Other disadvantages exist in that wetted areas other than cathodes or anodes are of exotic metals and that the sodium hypochlorite generator has to be shut down for inspection and replacement of electrodes.

The present invention attempts to overcome at least in part some of the aforementioned disadvantages of previous electrolytic cells for hypochlorite generation.

SUMMARY OF THE INVENTION

In accordance with one aspect of the present invention there is provided an electrolytic cell including a plurality of electrodes wherein the electrodes are arranged such that a plurality of channels are defined by adjacent electrodes and each channel is in fluid communication adjacent a first end thereof with a first adjacent channel and is in fluid communication adjacent a second end thereof with a second adjacent channel.

BRIEF DESCRIPTION OF THE DRAWINGS

The present invention will now be described, by way of example, with reference to the accompanying drawings, in which:

FIG. 1 is a side cross-sectional view of an electrolytic cell in accordance with the present invention;

FIG. 2 is an exploded cross-sectional view of the electrolytic cell of FIG. 1;

FIG. 3 is side view of the electrolytic cell of FIG. 1 shown partially exploded and having portions of the anodes and cathodes cut away;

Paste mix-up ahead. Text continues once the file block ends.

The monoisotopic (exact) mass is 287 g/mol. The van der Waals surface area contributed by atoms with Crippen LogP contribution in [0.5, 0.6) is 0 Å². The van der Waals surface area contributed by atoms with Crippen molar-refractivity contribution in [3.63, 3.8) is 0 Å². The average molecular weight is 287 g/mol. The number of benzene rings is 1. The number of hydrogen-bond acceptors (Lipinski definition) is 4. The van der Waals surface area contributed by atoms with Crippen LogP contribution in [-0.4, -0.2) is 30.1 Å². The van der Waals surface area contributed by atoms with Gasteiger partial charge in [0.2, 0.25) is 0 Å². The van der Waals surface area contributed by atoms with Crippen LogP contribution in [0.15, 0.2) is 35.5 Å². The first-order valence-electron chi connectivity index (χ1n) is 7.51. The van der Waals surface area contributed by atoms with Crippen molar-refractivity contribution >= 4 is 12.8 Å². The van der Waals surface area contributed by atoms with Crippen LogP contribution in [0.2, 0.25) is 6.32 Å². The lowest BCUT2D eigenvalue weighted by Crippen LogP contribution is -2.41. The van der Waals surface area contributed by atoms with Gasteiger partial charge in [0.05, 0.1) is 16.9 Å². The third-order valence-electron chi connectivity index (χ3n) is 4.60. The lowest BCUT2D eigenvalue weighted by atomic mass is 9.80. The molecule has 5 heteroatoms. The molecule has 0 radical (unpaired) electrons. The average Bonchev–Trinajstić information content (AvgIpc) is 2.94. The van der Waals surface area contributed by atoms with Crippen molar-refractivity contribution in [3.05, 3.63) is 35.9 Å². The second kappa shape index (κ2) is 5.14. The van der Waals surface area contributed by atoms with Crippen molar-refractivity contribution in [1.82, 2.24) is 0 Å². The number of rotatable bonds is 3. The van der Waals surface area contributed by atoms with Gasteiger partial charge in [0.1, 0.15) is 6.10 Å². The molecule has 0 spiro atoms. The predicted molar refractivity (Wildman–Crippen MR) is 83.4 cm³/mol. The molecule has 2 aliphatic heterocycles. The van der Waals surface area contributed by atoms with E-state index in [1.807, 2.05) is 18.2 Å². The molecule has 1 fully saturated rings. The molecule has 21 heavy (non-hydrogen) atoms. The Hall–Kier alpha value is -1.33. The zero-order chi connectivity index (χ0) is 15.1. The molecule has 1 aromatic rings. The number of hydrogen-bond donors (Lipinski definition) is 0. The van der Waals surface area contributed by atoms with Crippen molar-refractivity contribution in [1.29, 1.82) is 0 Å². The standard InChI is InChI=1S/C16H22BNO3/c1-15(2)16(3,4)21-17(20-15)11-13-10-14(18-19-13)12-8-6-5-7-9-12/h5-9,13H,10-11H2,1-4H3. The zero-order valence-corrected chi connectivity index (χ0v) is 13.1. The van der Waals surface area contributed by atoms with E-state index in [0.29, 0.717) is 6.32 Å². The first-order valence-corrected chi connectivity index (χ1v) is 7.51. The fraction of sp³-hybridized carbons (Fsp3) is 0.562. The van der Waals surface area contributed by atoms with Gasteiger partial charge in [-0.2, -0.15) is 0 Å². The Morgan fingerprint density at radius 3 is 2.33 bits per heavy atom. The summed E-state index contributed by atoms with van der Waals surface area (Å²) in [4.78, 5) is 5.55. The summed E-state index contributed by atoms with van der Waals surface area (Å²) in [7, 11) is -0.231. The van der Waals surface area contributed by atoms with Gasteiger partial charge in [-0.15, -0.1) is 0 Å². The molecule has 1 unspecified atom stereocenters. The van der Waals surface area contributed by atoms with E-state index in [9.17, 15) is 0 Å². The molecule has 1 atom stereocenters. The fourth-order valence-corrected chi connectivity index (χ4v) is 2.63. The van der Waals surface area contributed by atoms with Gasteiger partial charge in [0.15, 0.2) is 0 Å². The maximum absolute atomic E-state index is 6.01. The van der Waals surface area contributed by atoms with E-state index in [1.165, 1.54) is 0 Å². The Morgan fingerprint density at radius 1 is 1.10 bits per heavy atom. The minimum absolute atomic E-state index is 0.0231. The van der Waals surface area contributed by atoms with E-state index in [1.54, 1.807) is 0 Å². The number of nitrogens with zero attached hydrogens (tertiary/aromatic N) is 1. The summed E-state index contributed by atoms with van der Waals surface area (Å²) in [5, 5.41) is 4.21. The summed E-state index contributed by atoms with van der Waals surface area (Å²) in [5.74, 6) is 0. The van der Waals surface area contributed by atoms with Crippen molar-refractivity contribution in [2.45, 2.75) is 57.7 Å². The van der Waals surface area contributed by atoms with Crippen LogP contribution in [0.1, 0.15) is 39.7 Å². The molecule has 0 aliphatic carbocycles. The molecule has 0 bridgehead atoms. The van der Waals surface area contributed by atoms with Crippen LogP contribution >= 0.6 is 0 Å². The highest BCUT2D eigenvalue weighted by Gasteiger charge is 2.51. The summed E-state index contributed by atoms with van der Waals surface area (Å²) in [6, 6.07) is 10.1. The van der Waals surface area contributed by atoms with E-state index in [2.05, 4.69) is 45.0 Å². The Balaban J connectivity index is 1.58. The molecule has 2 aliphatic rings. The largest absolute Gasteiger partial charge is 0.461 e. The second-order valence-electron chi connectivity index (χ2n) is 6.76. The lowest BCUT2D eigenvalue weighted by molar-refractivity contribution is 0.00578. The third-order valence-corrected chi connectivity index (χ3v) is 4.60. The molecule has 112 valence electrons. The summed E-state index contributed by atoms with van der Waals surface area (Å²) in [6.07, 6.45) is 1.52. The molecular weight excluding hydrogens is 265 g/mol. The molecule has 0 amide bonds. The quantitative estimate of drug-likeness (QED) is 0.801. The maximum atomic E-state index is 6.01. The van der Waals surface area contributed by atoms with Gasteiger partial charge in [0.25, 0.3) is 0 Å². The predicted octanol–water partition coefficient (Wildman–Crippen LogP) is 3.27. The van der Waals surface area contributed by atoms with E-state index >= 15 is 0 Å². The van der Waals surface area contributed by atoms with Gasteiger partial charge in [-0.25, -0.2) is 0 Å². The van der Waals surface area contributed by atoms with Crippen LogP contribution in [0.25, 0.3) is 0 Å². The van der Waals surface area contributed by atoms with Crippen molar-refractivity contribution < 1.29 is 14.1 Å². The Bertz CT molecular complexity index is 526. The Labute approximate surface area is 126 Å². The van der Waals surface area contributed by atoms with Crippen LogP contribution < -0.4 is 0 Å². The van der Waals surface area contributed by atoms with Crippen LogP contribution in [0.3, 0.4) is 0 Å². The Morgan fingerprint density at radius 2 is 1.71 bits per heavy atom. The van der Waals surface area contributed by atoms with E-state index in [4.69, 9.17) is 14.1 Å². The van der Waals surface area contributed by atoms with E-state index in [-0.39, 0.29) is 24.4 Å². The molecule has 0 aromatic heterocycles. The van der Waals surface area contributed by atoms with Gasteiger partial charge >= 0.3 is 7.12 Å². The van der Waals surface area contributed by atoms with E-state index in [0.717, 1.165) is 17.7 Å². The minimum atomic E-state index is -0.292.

FIG. 4 is a side cross sectional view of an alternate embodiment of an electrolytic cell in accordance with the present invention having fewer anodes and cathodes;

FIG. 5 is an end view of a first end of the electrolytic cell of FIG. 4;

FIG. 6 is an end view of a second end of the electrolytic cell of FIG. 4;

FIG. 7 is a cross-sectional view of the electrolytic cell of FIG. 5 cut through the line BB;

FIG. 8 is a cross-sectional view of the electrolytic cell of FIG. 5 cut through the line AA;

FIG. 9 is a side cross-sectional view of an alternate embodiment of an electrolytic cell in accordance with the present invention;

FIG. 10 is a side view of the electrolytic cell of FIG. 9;

FIG. 11 is an exploded side cross-sectional view of the electrolytic cell of FIG. 9;

FIG. 12 is a side exploded view of the electrolytic cell of FIG. 9 with portions of the electrodes cut away;

FIG. 13 is an end view of a first end of the electrolytic cell of FIG. 9; and

FIG. 14 is an end view of a second end of the electrolytic cell of FIG. 9.

DESCRIPTION OF THE INVENTION

Referring to the Figures, there is shown an electrolytic cell 10 for hypochlorite generation including a negative end flange member 12, a positive end flange member 14 and a plurality of electrodes 16. The electrodes 16 include at least one cathode 18 and at least one anode 20.

The cathodes 18 comprise a first series of tube members 22 of successively increasing radius. Each cathode 18 is secured at a first end thereof to the negative end flange member 12 about a central longitudinal axis 24 of the electrolytic cell 10. The cathodes 18 are secured to the negative end flange member 12 by any suitable means, such as by welding.

The anodes 20 comprise a second series of tube members 26 of successively increasing radius. Each anode 20 is secured at a first end thereof to the positive end flange member 14 about the central longitudinal axis 24 of the electrolytic cell 10. The anodes 20 are secured to the positive end flange member 14 by any suitable means, such as by welding.